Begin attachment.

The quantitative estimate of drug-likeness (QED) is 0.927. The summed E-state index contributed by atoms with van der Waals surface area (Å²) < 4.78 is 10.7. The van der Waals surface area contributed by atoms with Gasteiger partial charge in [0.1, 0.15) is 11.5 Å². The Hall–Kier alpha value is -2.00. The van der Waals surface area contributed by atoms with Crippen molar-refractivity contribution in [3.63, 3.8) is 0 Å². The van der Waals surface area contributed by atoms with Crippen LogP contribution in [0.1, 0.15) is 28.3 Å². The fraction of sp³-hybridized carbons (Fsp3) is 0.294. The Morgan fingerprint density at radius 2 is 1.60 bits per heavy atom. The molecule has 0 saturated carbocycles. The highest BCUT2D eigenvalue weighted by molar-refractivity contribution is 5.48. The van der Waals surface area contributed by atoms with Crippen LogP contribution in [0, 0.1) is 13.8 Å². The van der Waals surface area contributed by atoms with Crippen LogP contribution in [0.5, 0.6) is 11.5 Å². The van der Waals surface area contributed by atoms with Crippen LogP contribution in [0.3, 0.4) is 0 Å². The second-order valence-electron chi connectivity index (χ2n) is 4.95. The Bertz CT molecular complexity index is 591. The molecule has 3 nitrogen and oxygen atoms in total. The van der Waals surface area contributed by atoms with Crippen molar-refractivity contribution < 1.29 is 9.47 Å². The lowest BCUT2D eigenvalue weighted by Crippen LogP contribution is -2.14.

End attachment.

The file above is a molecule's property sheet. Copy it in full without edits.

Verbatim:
The quantitative estimate of drug-likeness (QED) is 0.927. The summed E-state index contributed by atoms with van der Waals surface area (Å²) < 4.78 is 10.7. The van der Waals surface area contributed by atoms with Gasteiger partial charge in [0.1, 0.15) is 11.5 Å². The Hall–Kier alpha value is -2.00. The van der Waals surface area contributed by atoms with Crippen molar-refractivity contribution in [3.63, 3.8) is 0 Å². The van der Waals surface area contributed by atoms with Crippen LogP contribution in [0.1, 0.15) is 28.3 Å². The fraction of sp³-hybridized carbons (Fsp3) is 0.294. The Morgan fingerprint density at radius 2 is 1.60 bits per heavy atom. The molecule has 0 saturated carbocycles. The highest BCUT2D eigenvalue weighted by molar-refractivity contribution is 5.48. The van der Waals surface area contributed by atoms with Crippen LogP contribution in [0, 0.1) is 13.8 Å². The van der Waals surface area contributed by atoms with Crippen LogP contribution in [0.5, 0.6) is 11.5 Å². The van der Waals surface area contributed by atoms with Crippen LogP contribution in [0.3, 0.4) is 0 Å². The second-order valence-electron chi connectivity index (χ2n) is 4.95. The Bertz CT molecular complexity index is 591. The molecule has 3 nitrogen and oxygen atoms in total. The van der Waals surface area contributed by atoms with Crippen molar-refractivity contribution < 1.29 is 9.47 Å². The lowest BCUT2D eigenvalue weighted by Crippen LogP contribution is -2.14.